Financial advice firm Honister puts itself in administration
A BRISTOL-based financial services firm has gone into administration, putting around 130 jobs at risk.
Honister Capital was forced to call in administrator Grant Thornton after it emerged it could no longer find insurance to cover its various financial policies.
As well as the staff employed at the company's headquarters in the city, the future of 900 self-employed independent financial advisers it worked with has also been thrown into doubt.
Bristol-based accountancy firm Grant Thornton was called in yesterday to act as administrator.
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Honister Capital had been put up for sale several months ago but no buyer had come forward. The lack of interest in the company led to the insurance brokers getting cold feet and ultimately causing the firm's downfall.
Many of the IFAs working with Honister have been left angry with the way the administration was handled.
They have found themselves locked out of their e-mail accounts and unable to contact worried clients.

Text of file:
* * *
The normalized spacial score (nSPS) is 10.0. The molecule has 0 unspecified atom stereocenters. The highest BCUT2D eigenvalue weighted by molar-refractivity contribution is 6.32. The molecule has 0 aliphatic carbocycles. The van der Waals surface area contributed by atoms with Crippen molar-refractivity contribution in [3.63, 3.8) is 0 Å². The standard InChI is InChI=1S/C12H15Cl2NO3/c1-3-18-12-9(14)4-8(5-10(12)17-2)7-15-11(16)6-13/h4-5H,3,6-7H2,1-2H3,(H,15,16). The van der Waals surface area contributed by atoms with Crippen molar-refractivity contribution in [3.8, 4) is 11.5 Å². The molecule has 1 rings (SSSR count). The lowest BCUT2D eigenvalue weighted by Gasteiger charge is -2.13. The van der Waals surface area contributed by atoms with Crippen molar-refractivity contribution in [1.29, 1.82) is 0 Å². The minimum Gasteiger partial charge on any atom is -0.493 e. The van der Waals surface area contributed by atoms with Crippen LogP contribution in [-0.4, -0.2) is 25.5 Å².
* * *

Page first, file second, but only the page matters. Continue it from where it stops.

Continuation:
However, Grant Thornton has moved to reassure people who had accounts with the firm that their investments are still safe.
Honister chief executive Colman Moher wrote to staff yesterday.
He said: "Due to the history of some of our businesses, we have been exposed to large claims relating to business written by advisers who have long since left us and this has severely affected the premiums we have had to pay.
"The business has had no choice but to enter in administration and consequently you are no longer able to write new business with immediate effect.
"We know that this is an extremely difficult situation for you and we cannot express strongly enough our regret. Despite considerable efforts on our part to resolve this, we have been unable to prevent this situation from arising."
The company has been through a torrid 12 months. Last year it had to make widespread staff cuts and chief executive Richard Pearson stepped down after less than a year in charge.
Nigel Morrison, Alistair Wardell and Richard White of Grant Thornton UK have been appointed joint administrators of the firm.
Mr Morrison said: "It is unfortunate that the only course of action possible in this situation for the group is an orderly wind-down.
"The administrators will be keeping on key members of the group's workforce in order to assist us with the wind-down of the business.
"The group will not be trading in administration and members of the network will not be able to offer financial advice to their clients.
"No customer should be disadvantaged, as the group does not hold client monies, although I would urge any customer who has paid for but not yet received a financial product to contact the product provider in due course."